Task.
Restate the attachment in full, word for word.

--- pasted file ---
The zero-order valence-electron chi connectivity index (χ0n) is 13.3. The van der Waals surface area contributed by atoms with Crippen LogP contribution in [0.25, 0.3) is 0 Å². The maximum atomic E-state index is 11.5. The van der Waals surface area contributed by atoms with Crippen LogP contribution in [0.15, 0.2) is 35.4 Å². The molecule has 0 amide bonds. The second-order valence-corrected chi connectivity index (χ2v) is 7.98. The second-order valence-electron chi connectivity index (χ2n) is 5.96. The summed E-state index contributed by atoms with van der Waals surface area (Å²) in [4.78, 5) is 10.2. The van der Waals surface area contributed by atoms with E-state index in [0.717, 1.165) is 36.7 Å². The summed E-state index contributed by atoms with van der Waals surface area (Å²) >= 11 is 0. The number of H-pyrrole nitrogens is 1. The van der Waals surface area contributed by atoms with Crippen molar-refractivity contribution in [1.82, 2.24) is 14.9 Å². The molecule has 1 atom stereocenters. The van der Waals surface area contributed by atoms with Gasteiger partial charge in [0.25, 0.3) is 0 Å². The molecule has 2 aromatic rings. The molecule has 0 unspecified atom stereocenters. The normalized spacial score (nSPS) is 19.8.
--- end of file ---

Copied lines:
The zero-order valence-electron chi connectivity index (χ0n) is 13.3. The van der Waals surface area contributed by atoms with Crippen LogP contribution in [0.25, 0.3) is 0 Å². The maximum atomic E-state index is 11.5. The van der Waals surface area contributed by atoms with Crippen LogP contribution in [0.15, 0.2) is 35.4 Å². The molecule has 0 amide bonds. The second-order valence-corrected chi connectivity index (χ2v) is 7.98. The second-order valence-electron chi connectivity index (χ2n) is 5.96. The summed E-state index contributed by atoms with van der Waals surface area (Å²) in [4.78, 5) is 10.2. The van der Waals surface area contributed by atoms with E-state index in [0.717, 1.165) is 36.7 Å². The summed E-state index contributed by atoms with van der Waals surface area (Å²) >= 11 is 0. The number of H-pyrrole nitrogens is 1. The van der Waals surface area contributed by atoms with Crippen molar-refractivity contribution in [1.82, 2.24) is 14.9 Å². The molecule has 1 atom stereocenters. The van der Waals surface area contributed by atoms with Gasteiger partial charge in [0.25, 0.3) is 0 Å². The molecule has 2 aromatic rings. The molecule has 0 unspecified atom stereocenters. The normalized spacial score (nSPS) is 19.8.